Norepinephrine Control Drug Leads to Department of Defense Contract for this Biotech Stock

October 10, 2019

Dr. Vimal Mehta is CEO and Co-Founder of BioXcel Therapeutics, Inc. He has over two decades of experience in the pharma and biotech industry.

He also has been Senior Vice President of Business Development at Inpharmatica Ltd. and Jubilant Life Sciences. In addition, he was Business Development Manager at CuraGen Corporation.

Dr. Mehta holds a Ph.D. in chemistry from the University of Delhi, India, and completed a postdoctoral fellowship in chemistry at the University of Montpellier, France.

In this 3,086 word interview, exclusive to the Wall Street Transcript, Dr. Mehta details his strategy for his company.

“…We are focusing on agitation resulting from neuropsychiatric conditions in patients, like schizophrenia, bipolar, Alzheimer’s, dementia, opioid withdrawal and hyperactive delirium.

Recently, we got a grant from the U.S. Department of Defense, which is related to treating ASUD, which is alcohol and substance use disorder. So there are multiple diseases for which you can have this agitation and the patient needs to calm down.

Our drug, 501, works through a central mechanism in the brain. There is a firing of norepinephrine, a chemical that results in agitation. And our drug can stop the release of norepinephrine.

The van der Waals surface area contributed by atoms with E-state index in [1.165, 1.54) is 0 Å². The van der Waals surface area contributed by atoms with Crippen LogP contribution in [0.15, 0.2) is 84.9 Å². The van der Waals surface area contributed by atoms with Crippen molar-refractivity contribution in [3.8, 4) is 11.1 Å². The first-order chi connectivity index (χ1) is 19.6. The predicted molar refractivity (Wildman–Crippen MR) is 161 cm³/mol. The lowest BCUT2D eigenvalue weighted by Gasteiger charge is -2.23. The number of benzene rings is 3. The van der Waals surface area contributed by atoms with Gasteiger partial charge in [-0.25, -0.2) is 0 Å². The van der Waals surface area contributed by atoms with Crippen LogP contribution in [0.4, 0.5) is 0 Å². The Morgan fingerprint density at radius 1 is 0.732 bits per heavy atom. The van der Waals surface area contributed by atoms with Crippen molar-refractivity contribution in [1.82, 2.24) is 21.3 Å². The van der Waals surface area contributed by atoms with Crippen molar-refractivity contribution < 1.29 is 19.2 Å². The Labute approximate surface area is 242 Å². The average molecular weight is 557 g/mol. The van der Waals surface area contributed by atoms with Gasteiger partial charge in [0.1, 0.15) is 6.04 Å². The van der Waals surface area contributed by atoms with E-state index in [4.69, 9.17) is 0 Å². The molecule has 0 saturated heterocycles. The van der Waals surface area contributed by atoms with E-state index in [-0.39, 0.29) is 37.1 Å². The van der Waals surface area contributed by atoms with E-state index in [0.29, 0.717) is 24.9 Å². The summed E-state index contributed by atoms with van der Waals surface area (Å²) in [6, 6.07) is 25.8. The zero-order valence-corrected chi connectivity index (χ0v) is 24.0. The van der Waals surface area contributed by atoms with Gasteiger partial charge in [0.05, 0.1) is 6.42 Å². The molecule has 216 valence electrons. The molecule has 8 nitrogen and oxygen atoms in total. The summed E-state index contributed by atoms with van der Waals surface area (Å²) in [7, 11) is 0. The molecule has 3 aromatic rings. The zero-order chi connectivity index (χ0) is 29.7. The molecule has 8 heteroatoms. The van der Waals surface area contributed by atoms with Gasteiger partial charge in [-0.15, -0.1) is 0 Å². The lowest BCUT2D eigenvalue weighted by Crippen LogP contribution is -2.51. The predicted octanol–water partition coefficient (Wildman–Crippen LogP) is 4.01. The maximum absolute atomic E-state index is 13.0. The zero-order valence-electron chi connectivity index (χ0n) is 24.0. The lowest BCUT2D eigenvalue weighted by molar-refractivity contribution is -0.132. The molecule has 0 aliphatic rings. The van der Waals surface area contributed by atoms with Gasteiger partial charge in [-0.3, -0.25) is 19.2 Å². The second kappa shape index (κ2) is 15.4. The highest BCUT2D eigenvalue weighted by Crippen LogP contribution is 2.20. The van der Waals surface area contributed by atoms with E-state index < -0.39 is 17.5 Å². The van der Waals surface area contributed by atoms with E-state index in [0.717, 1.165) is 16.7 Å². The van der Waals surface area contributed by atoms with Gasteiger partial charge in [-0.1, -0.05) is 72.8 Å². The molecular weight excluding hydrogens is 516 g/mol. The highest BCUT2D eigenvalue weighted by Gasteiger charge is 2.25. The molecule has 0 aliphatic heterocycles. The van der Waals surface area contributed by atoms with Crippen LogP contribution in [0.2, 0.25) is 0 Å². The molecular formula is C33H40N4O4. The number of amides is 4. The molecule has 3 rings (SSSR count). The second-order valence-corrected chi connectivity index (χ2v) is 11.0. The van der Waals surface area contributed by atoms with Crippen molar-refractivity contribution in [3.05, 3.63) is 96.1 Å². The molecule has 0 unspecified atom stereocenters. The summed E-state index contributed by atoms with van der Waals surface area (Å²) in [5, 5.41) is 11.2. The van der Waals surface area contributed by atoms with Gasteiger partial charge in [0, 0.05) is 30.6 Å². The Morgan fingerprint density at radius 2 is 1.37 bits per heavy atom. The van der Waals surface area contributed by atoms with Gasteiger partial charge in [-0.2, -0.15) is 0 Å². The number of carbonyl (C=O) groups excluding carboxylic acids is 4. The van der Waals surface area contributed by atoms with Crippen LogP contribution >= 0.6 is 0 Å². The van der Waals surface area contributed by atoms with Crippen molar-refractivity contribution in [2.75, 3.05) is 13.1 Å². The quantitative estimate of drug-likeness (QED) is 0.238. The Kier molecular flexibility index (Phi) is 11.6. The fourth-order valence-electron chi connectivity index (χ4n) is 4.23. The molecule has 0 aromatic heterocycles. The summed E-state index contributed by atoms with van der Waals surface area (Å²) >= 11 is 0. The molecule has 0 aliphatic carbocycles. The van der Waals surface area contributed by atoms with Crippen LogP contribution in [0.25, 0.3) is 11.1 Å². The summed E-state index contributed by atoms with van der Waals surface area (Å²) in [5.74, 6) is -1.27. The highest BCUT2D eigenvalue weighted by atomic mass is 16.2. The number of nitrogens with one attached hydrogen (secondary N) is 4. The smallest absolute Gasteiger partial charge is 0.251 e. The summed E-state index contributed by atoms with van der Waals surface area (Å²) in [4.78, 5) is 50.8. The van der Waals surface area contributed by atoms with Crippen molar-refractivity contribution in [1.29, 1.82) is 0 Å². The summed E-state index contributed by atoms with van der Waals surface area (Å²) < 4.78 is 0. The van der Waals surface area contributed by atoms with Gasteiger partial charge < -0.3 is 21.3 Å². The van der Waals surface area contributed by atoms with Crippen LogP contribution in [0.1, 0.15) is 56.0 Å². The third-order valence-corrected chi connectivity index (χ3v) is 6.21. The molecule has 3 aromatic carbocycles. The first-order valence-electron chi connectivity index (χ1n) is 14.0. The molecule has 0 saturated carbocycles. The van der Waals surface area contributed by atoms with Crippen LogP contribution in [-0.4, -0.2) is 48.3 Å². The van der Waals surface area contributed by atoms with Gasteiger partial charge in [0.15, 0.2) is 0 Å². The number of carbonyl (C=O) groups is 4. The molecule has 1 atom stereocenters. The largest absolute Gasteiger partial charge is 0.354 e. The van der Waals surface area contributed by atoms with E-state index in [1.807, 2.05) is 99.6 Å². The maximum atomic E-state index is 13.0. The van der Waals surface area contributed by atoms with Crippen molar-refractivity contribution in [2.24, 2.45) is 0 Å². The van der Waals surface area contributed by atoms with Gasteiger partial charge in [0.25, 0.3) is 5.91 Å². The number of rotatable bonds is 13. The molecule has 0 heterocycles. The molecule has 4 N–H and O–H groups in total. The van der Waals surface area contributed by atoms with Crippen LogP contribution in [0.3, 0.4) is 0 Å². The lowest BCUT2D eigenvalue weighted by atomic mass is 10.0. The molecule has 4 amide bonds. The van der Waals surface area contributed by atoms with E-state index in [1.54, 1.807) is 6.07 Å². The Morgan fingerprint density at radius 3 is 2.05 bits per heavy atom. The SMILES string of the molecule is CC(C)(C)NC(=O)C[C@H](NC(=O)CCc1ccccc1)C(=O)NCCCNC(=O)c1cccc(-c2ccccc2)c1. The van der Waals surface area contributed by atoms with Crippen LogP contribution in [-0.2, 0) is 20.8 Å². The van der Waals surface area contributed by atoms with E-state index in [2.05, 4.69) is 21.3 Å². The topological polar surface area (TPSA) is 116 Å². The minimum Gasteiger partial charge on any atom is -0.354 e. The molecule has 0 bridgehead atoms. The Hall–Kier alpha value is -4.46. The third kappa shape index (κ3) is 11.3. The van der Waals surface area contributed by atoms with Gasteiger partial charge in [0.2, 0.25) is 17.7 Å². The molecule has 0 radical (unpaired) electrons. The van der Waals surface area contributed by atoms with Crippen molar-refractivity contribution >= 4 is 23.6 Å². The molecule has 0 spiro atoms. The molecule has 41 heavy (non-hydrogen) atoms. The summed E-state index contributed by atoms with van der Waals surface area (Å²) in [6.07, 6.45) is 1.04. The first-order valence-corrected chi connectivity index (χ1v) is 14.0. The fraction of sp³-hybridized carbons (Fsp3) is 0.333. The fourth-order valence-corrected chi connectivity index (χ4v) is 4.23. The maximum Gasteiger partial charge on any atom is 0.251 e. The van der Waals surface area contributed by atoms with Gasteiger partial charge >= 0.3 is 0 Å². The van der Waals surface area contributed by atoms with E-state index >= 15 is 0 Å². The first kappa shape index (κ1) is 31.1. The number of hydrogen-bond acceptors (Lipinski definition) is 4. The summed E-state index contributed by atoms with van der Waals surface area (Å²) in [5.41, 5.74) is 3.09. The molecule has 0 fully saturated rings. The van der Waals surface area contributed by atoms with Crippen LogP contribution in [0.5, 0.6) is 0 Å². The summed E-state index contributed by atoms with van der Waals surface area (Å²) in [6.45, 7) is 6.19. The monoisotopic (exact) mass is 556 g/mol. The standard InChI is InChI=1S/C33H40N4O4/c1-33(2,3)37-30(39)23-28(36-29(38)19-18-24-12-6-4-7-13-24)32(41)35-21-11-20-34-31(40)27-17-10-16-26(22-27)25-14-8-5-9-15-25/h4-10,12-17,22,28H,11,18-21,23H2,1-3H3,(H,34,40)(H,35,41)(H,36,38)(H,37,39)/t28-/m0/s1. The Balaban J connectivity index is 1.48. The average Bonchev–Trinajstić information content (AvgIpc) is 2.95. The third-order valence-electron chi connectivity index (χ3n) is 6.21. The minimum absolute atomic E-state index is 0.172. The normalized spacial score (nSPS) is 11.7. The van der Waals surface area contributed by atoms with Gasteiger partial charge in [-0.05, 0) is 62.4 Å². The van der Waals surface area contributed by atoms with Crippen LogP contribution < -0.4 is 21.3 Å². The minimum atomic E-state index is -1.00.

So we believe that it can work across multiple disease pathophysiologies and multiple disease conditions. And we have designed the drug…”

Dr. Mehta has near term milestones that he seeks to achieve:

“…We are transitioning the drug to Phase III, subject to discussions with the FDA. We expect to open our trial in Q4 of 2019.

So that’s where we are with that product. And the underlying drug that is being used on the film has been in the market for 20 years.

So our innovation was we identified that microdosing can be used to treat agitation, and the current drug is used as a sedative anesthetic.

It has never been used for agitation, and it comes in a bottle, so it’s given as an IV drug. We took that drug and converted into a sublingual thin film. We have a novel new indication as well as microdosing, small doses that we are using, and it’s a sublingual thin film.

There’s a lot of safety established around the IV form of the drug with millions of people, like 10 million or so. And in our studies, the sublingual thin film in hundreds of patients.

So that’s a kind of plan for 501. Phase III study, pivotal Phase III study is expected to start this year…”

Get the entire picture from Dr. Mehta in this exclusive 3,086 word interview in the Wall Street Transcript.